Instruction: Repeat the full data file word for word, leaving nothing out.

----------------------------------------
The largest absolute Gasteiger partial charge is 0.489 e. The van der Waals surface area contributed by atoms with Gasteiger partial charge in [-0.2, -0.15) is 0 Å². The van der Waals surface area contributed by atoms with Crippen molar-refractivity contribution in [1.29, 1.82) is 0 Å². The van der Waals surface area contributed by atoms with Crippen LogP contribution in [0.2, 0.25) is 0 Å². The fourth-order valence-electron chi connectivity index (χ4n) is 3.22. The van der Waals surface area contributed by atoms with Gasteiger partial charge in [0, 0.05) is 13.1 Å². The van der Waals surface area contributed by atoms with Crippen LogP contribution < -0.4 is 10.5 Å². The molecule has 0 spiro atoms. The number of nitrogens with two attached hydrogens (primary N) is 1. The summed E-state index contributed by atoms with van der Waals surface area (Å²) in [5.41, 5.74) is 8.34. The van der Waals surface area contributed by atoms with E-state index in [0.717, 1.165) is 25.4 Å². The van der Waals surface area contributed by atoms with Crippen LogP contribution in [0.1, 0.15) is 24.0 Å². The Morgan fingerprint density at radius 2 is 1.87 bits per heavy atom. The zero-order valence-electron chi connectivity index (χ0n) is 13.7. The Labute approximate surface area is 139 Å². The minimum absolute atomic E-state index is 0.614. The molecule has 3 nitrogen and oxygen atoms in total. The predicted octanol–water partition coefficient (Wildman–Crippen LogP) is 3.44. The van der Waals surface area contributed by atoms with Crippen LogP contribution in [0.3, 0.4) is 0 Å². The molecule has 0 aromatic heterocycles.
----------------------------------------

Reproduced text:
The largest absolute Gasteiger partial charge is 0.489 e. The van der Waals surface area contributed by atoms with Gasteiger partial charge in [-0.2, -0.15) is 0 Å². The van der Waals surface area contributed by atoms with Crippen molar-refractivity contribution in [1.29, 1.82) is 0 Å². The van der Waals surface area contributed by atoms with Crippen LogP contribution in [0.2, 0.25) is 0 Å². The fourth-order valence-electron chi connectivity index (χ4n) is 3.22. The van der Waals surface area contributed by atoms with Gasteiger partial charge in [0, 0.05) is 13.1 Å². The van der Waals surface area contributed by atoms with Crippen LogP contribution < -0.4 is 10.5 Å². The molecule has 0 spiro atoms. The number of nitrogens with two attached hydrogens (primary N) is 1. The summed E-state index contributed by atoms with van der Waals surface area (Å²) in [5.41, 5.74) is 8.34. The van der Waals surface area contributed by atoms with E-state index in [0.717, 1.165) is 25.4 Å². The van der Waals surface area contributed by atoms with Crippen LogP contribution in [0.1, 0.15) is 24.0 Å². The Morgan fingerprint density at radius 2 is 1.87 bits per heavy atom. The zero-order valence-electron chi connectivity index (χ0n) is 13.7. The Labute approximate surface area is 139 Å². The minimum absolute atomic E-state index is 0.614. The molecule has 3 nitrogen and oxygen atoms in total. The predicted octanol–water partition coefficient (Wildman–Crippen LogP) is 3.44. The van der Waals surface area contributed by atoms with Crippen LogP contribution in [0.3, 0.4) is 0 Å². The molecule has 0 aromatic heterocycles.